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Eliminating the 'Software Tax' by Using ODF
ODF is a fully tested, international standard for common productivity applications
By: Erwin Tenhumberg
May. 28, 2008 04:00 PM
Over the past several years, there has been an unprecedented amount of investment in developing alternative energy sources. Technological strides in ethanol-based fuels, next-generation solar, wind power, and fuel cells all tie in to a global effort to become a more environmentally conscious society. However, one of the biggest reasons we are so focused on this area is to ultimately reduce our dependence on oil as our primary source of energy. While the impact of petroleum-based energies on the environment is on everyone's mind, the cost of a gallon of gas every time we fill up our cars is on everyone’s mind as well.
The big oil companies know this. They are investing millions in alternative energy sources, and, in many ways, are leading the charge to help the world become more “green.” Evidence in this is seen by the simple fact that “BP” no longer stands for British Petroleum.
In many ways, there is a similar trend happening in the way we produce and store our digital documents. Just as we have become dependent on oil as an energy resource, we have also become dependent on a single vendor solution for saving our digital history – in the form of our word processing, presentation, and spreadsheet documents. Last year, it was estimated that more than 90 percent of the office productivity suite market was controlled by one vendor, and, historically, because of this dominance, consumers, businesses small and large, and governments have been left with few viable options.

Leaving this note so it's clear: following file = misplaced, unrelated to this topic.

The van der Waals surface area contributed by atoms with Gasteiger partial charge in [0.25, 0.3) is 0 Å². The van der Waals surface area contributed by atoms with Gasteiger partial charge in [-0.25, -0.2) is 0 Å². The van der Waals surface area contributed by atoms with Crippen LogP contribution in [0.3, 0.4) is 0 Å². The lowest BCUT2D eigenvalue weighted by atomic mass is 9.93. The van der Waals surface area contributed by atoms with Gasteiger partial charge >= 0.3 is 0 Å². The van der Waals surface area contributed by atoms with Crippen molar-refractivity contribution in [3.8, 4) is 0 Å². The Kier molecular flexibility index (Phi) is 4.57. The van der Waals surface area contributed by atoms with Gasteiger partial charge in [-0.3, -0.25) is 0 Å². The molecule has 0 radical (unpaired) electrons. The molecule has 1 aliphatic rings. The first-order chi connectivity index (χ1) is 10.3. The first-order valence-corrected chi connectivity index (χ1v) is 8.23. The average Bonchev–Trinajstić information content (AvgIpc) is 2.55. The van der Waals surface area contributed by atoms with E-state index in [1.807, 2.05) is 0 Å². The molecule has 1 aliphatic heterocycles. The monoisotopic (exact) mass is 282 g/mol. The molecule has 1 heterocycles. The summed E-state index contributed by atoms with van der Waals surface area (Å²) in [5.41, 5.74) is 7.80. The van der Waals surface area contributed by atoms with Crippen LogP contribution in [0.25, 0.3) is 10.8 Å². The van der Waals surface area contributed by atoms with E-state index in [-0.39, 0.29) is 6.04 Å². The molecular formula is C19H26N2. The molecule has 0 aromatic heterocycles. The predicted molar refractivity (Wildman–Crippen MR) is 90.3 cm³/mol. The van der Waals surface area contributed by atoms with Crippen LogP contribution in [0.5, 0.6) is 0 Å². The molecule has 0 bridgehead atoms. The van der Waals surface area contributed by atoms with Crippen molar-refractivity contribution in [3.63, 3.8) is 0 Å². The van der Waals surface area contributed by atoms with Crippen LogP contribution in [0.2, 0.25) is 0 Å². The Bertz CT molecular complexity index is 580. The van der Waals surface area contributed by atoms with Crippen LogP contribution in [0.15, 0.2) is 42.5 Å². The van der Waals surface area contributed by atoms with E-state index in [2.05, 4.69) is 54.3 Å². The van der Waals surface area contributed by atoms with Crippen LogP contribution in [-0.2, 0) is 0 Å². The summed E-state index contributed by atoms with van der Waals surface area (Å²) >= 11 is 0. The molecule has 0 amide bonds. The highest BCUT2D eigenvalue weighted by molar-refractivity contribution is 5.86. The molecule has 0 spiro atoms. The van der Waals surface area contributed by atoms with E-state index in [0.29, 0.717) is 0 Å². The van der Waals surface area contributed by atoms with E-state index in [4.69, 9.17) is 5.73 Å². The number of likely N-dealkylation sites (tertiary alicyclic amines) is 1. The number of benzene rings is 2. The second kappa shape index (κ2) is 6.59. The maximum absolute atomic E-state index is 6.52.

European governments, in particular, have spent billions of dollars every year in “software taxes” – in the form of licensing fees – all for the right to continue to use proprietary document formats that don’t allow implementation of alternative programs, and ultimately restrict access to government documents by citizens who do not have the licensed software. As a result, governments have been forced to continue using the same program, and in business, we call that a “barrier to exit.”
So, imagine receiving and opening a document, having the ability to read and edit that document, all from a program different from that in which it was created. Now imagine being able to send that document to anyone in the world. That is the goal of the OpenDocument Format (ODF).
ODF has emerged as an industry alternative and was designed with vendor, application, and platform independence in mind, thus allowing governments to seamlessly implement a number of different document production applications into their networks. It is a fully tested, international standard for common productivity applications and, to date, more than 100 million copies of ODF-supporting applications have been distributed worldwide.
The best part about it – it's free.
Governments have already started this trend, and the momentum of ODF adoption in Europe and around the world is impressive. Government agencies in France and Spain, as well as cities like Bristol, Munich, and Vienna, are deploying ODF applications that are significantly reducing operating costs, while improving government access for citizens. In Denmark, the cost savings of moving to ODF/OpenOffice across the entire Danish Public Administration is estimated at $94 million (U.S. dollars) over five years.
The economic impact of having more governments adopt ODF and eliminate millions of dollars in licensing fees could greatly change the landscape of how they operate. While the current momentum is encouraging, further adoption of ODF and other open standards and open source technologies should be a governmental priority. This not only provides a pathway for reducing the cost of doing business for all governments, it will also drive greater collaboration and innovation throughout the world.
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